The Camp Lejeune Justice Act of 2022. Are you eligible for compensation?
BY: Matthew Turner | IN: Personal Injury
On December 9, 2021, a civil action seeking damages from the Oxford School District was filed on behalf of a wounded student and her sister. This is the first lawsuit—one of several anticipated cases—against the district following the November 30, 2021 shooting spree by Ethan Crumbly at Oxford High School.
Besides the Oxford School District, the suit also names Superintendent Timothy Throne, Principal Steven Wolf, Dean of Students Ryan Moore, and unnamed school counselors and teachers.
In the days since the tragedy, details have surfaced that certain school staff received troubling information about Ethan and witnessed several warning signs regarding his behavior shortly before the shootings. These details have prompted questions about why the school personnel did not contact the police-school liaison officer and why Ethan was not immediately removed from the classroom and school grounds the morning before the shooting spree began.
The federal lawsuit includes multiple claims, including allegations that the district violated students’ 14th Amendment right to be free from danger created or increased by the defendants. In Michigan, personal injury and wrongful death laws grant immunity from civil liability to government agencies and employees, including school districts and their officials; however, the defendants may still be held liable for gross negligence if the plaintiffs could provide the defendants’ conduct was reckless as to show a substantial disregard of concern for resulting injuries. By filing the lawsuit in federal court, the district and school officials named in the suit cannot raise a governmental immunity defense.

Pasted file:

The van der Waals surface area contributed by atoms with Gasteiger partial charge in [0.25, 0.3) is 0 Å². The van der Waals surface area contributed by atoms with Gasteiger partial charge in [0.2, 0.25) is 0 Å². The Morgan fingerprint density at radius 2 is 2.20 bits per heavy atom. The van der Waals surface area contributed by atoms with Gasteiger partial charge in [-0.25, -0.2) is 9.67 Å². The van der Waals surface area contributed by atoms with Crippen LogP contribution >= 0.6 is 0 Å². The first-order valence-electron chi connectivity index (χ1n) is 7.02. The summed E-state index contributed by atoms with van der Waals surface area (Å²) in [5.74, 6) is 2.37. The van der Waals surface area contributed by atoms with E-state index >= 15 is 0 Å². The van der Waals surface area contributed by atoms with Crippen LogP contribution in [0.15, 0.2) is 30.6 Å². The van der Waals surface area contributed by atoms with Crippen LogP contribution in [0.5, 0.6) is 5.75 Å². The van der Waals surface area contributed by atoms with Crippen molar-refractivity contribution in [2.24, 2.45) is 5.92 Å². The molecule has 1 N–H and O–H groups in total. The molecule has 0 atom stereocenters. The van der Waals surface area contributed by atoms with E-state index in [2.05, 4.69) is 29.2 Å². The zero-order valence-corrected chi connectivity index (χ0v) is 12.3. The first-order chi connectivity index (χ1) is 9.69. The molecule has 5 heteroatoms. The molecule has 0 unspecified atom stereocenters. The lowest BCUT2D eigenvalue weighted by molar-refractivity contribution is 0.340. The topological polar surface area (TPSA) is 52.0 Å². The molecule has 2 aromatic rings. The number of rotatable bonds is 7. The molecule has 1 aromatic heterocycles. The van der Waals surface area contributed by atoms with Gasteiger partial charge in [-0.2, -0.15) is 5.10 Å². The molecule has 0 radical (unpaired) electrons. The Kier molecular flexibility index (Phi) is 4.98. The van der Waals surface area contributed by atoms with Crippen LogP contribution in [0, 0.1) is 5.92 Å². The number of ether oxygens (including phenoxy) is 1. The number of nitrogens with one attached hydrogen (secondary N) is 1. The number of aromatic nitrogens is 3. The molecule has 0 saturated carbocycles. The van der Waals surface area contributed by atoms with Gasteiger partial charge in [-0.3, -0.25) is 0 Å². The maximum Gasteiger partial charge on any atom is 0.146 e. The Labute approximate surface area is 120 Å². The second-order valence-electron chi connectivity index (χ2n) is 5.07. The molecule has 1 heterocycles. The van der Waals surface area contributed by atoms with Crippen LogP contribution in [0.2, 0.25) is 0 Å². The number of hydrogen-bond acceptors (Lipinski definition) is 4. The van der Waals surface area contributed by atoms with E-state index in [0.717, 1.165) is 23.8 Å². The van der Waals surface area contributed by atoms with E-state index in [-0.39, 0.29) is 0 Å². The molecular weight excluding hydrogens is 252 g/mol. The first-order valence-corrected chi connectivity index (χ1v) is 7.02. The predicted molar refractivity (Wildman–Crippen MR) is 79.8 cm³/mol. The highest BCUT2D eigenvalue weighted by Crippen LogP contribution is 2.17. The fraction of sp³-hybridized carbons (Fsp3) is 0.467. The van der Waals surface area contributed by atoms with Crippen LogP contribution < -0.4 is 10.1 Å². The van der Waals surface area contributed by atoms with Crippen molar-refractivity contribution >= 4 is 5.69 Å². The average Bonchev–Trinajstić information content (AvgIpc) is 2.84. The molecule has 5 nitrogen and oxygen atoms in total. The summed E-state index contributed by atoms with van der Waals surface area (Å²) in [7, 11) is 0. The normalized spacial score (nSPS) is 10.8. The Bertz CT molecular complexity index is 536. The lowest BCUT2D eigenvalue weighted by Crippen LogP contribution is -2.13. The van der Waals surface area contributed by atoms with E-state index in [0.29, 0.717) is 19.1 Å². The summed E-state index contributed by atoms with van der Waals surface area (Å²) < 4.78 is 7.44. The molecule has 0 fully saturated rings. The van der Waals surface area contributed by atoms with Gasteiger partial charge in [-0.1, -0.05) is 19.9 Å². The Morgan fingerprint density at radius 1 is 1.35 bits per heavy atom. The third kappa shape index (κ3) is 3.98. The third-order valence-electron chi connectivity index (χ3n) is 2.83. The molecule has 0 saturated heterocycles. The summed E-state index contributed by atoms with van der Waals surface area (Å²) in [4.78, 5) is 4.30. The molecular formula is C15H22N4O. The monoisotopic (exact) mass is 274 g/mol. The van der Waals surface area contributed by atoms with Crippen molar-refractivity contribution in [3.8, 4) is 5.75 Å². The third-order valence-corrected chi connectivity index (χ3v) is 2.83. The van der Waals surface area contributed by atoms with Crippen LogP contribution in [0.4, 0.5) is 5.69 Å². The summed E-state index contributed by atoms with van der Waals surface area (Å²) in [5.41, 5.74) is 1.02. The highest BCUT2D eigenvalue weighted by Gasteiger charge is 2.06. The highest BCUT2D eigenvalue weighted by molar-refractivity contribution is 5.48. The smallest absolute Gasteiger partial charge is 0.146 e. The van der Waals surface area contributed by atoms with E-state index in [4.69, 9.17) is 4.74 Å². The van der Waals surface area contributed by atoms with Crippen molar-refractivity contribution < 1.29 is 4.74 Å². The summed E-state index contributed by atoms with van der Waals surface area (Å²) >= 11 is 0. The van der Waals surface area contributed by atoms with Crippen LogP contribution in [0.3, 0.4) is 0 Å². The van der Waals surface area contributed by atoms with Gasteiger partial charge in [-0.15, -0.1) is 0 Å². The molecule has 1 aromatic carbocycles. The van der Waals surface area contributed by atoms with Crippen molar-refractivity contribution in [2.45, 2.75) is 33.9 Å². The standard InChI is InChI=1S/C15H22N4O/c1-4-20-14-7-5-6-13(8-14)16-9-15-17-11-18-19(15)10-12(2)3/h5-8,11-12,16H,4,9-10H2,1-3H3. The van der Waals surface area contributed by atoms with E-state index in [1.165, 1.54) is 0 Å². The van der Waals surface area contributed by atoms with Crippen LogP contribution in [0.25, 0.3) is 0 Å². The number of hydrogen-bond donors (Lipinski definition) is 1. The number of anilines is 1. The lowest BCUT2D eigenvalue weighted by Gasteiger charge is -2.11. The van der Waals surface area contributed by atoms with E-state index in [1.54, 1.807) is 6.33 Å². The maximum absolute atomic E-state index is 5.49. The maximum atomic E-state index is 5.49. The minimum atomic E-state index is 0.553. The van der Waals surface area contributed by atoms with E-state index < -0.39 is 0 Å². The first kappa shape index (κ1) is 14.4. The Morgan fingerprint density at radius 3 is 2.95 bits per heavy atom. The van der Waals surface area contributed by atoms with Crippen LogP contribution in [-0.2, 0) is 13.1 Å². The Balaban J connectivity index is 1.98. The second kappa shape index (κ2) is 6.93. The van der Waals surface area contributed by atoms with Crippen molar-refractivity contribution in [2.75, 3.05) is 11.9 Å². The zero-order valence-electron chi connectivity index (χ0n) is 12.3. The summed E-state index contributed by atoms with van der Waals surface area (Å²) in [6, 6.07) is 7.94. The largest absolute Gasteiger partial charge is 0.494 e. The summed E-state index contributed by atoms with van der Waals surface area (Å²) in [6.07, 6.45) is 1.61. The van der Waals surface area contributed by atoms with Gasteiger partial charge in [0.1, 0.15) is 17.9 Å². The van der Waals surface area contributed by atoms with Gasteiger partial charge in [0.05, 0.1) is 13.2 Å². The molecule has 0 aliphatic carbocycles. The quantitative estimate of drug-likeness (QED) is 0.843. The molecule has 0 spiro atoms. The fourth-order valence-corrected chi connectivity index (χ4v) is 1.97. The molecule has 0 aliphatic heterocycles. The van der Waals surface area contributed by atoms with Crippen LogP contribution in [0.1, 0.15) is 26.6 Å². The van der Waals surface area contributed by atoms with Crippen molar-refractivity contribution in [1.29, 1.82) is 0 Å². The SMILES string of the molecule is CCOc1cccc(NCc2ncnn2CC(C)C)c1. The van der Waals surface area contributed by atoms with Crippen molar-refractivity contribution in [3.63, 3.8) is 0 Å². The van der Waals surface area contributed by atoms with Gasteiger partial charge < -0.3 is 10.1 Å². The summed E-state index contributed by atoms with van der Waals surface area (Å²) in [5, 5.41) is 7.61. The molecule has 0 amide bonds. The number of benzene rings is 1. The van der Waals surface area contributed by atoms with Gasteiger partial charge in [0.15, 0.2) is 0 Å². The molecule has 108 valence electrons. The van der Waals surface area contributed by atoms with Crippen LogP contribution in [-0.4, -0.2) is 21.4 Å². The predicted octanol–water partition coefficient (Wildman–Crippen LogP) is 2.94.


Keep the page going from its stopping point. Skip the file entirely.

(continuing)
Although Oakland County Prosecutor Karen McDonald brought criminal charges against Ethan Crumbly and his parents, only civil actions by those affected by the tragedy can hold accountable and bring to justice the district, teachers, and administrators who allegedly failed to prevent the shootings.
Because the Oxford School District declined Michigan Attorney General Dana Nessel’s offer to conduct an independent investigation and review of the school shooting. Without such an investigation, only a civil lawsuit will bring all of the facts to light and hopefully prevent another tragedy like this in our schools.
Michigan law makes it difficult—but by no means impossible—for students and families to pursue damages in cases like this. Despite the challenging circumstances, survivors of the shooting should not be deterred from seeking answers, pursuing justice, and doing the right thing for the community.
Similar lawsuits have been filed in other states following mass shootings with mixed results. A Florida school district recently agreed to pay $25 million to the families of 52 people impacted by the 2018 Marjorie Stone Douglas High School tragedy. But in 2018, a Connecticut judge dismissed a lawsuit brought by families of children killed in the 2012 Sandy Hook Elementary School massacre, finding governmental immunity shielded the school district from liability.
While money will never restore the lives lost or heal the wounds these students and their families have suffered, the civil justice system provides their sole recourse. Forcing defendants to pay substantial financial compensation to victims, survivors, and their families is the only way to obtain justice and promote meaningful change.
View all posts byMatthew Turner
Matthew Turner is a shareholder with Sommers Schwartz, and focuses his practice on medical malpractice, legal malpractice, ERISA, and class action matters.